7. Pad and bandage applied after putting antibiotic ointment.


The patient was examined on the next day to evaluate the outcome of surgery. Special attention was given for corneal exposure on attempted closure as they had no bells phenomenon. Systemic antibiotic, analgesics and ocular lubricants were prescribed. Patient was advised to come for frequent checkups. Adequate pupillary exposure without corneal exposure was considered the desired goal.


Case 1: A female patient, aged about 30 years, presented with drooping of both the upper eyelids. Right eye was selected for surgery. No operative complications encountered. On the first post- operative day there was mild lid edema. Corneal exposure was adequate. No corneal erosions observed. On the second post-operative checkup after two weeks, upper lid skin fold noted which gradually diminished on subsequent follow up. Patient is doing fine in one year follow up with minimal lid lag.



Figure 1                                                           Figure 2

Case 2: A 55 year old housewife with a similar presentation as above. The left eye was selected for surgery. Intra operatively, there was difficulty in passing the needles due to thin muscles and deep socket. There was also difficulty in burying the silicon tube. An infective granuloma was noted after one month in the area of the upper middle incision (Fig.3). Granuloma was removed and systemic antibiotics prescribed. Unfortunately, a granuloma appeared on the second incision site as well after some time and patient complained of pain. Silicon rod was removed. A second surgery was performed on the same side after 3 months which was uneventful. However slight under correction was noted.


Figure 3

Case 3: The third patient was a 70 years male with drooping of both eyelids, more so on the right side (fig 4). Right eye was selected for operation. No operative problem was encountered. Artificial tear prescribed. Immediate post-operative result was good (Fig. 5). However, mild (1mm) drooping of the lid was observed after six months post-operative. Patient is happy.



Figure 4                                                                     Figure 5

Case 4: A 71 year old male patient presented with drooping of both upper eyelids (Fig 6). Right eye was operated. No operative complications encountered. Corneal exposure noted in the lower part on first post- operative day. Lubricants and antibiotics were prescribed. Patient did not turn up for early post- operative checkups. After 9 months patient came for operation of the second eye. Operated eye was normal (Fig 7). Now, the left eye has also been operated recently. Elevation of the lid kept at minimum as per the patient’s request (Fig: 8).



Figure 6                                         Figure 7                                            Figure 8

DISCUSSION: CPEO is a rare disease. In this study we found the prevalence to be 0.00008% amongst the ocular diseases. CPEO is a disorder characterized by slowly progressive paralysis of the extraocular muscles. Patients usually experience bilateral, symmetrical, progressive ptosis, followed by ophthalmoplegia months to years later. CPEO is the most frequent manifestation of mitochondrial myopathies.1 CPEO in association with mutations in mitochondrial DNA (mtDNA) may occur in the absence of any other clinical sign.

 Mitochondrial DNA encodes for essential components of the cellular respiratory chain. Extraocular muscles are affected preferentially because their fraction of mitochondrial volume is several times greater than that of other skeletal muscles.1 Impaired protein synthesis in these mitochondria accounts for the histological hallmark of the mitochondrial myopathies. The balance of oxidative demands of a given tissue and the proportion of deleted mtDNA it contains will ultimately determine whether the tissue is affected clinically.2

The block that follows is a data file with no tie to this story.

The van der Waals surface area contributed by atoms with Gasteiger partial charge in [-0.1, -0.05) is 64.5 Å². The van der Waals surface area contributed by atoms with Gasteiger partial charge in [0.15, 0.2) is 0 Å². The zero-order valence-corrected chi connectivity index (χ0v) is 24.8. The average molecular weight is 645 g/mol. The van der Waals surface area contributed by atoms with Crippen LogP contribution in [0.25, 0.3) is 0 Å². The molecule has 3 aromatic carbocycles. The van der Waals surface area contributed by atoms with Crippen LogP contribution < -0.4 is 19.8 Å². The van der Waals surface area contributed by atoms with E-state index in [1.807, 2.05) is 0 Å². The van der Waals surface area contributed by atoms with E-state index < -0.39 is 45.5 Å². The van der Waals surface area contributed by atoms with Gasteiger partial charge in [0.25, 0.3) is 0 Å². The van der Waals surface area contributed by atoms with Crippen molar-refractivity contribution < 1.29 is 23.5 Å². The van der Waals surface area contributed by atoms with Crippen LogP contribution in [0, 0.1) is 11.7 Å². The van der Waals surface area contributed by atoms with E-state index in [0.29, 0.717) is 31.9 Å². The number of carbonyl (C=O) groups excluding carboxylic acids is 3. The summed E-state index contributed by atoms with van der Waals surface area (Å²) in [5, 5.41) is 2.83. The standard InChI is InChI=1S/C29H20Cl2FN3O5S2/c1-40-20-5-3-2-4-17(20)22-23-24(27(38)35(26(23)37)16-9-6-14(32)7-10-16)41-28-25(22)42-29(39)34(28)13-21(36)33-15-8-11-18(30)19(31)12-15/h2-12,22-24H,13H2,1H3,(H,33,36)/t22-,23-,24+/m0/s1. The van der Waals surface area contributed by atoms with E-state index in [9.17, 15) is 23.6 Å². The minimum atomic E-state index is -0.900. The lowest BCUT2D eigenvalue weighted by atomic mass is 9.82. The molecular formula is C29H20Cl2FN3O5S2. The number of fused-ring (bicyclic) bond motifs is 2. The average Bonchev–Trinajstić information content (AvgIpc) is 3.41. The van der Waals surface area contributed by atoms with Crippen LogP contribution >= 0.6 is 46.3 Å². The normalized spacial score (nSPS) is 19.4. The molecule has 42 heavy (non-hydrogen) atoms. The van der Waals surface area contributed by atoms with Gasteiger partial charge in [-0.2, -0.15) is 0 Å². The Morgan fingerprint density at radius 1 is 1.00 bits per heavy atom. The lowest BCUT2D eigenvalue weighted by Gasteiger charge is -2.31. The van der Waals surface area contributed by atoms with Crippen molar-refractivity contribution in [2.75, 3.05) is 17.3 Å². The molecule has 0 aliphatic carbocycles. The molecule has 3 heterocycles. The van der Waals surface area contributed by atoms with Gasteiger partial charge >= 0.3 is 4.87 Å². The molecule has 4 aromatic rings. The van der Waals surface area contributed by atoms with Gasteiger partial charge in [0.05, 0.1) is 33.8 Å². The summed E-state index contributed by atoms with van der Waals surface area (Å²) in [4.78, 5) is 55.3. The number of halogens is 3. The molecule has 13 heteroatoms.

Ptosis is primarily myogenic in nature. Though all the age groups are vulnerable, middle age affection is common. No effective medical remedy is yet available. Only thing that give some help is to lift the lid by different surgical techniques like levator advancement, use of fascia lata as a sling, use of prop, etc.3,4 In Levator resection, subsequent adjustment of the lid position is not always easy. As the LPS muscle is atrophic, mechanical lift by silicon rod is an easy and effective procedure.5

 Several materials have been tried for correcting paralytic ptosis. Patient’s own Fascia lata is a time tested material for sling surgery. As it involves a separate invasive surgery with its own morbidity Silicon rod is selected for frontalis sling in this study. Lid lag is a known complication of sling operation. Silicon rod also produces lid lag but is kept in minimum by not trying to elevate the lid too much. The same principle protects the cornea.

 Besides, silicon rod use keeps the adjustment of lid position open in post-operative period. Minimal decrease of lid elevation with time is described in literature. Two causes are- progressing pathology and sagging of the elevating material. In this study, lid elevation has been found satisfactory, stable and confidence boosting for the patient.

Though the number of patients is less, considering the extreme rarity of the condition, as has been found, study on the effectiveness of the procedure described is clinically helpful.



1.    Moraes C, DiMauro S, Zeviani M et al. Mitochondrial DNA deletions in progressive external ophthalmoplegia and Kearns-Sayre syndrome. N Engl J Med 1989; 320: 1293-1299.
2.    Soejima K, Sakurai H, Nozaki M et al. Surgical treatment of blepharoptosis caused by chronic progressive external ophthalmoplegia. Ann Plast Surg. Apr 2006; 56 (4): 439-42.
3.    Carol M Lane, J R 0 Collin. Treatment of ptosis in chronic progressive external ophthalmoplegia. Br J Ophthalmol, 1987, 71, 290-294.
4.    Beard C. The surgical treatment of blepharoptosis: a quantitative approach. Trans Am Ophthalmol Soc 1966; 64: 401-87.
5.    Kemp E, James CR, Collin JRO. The treatment of ptosis by brow suspension. Trans Ophthalmol Soc UK 1986; 105: 84-7.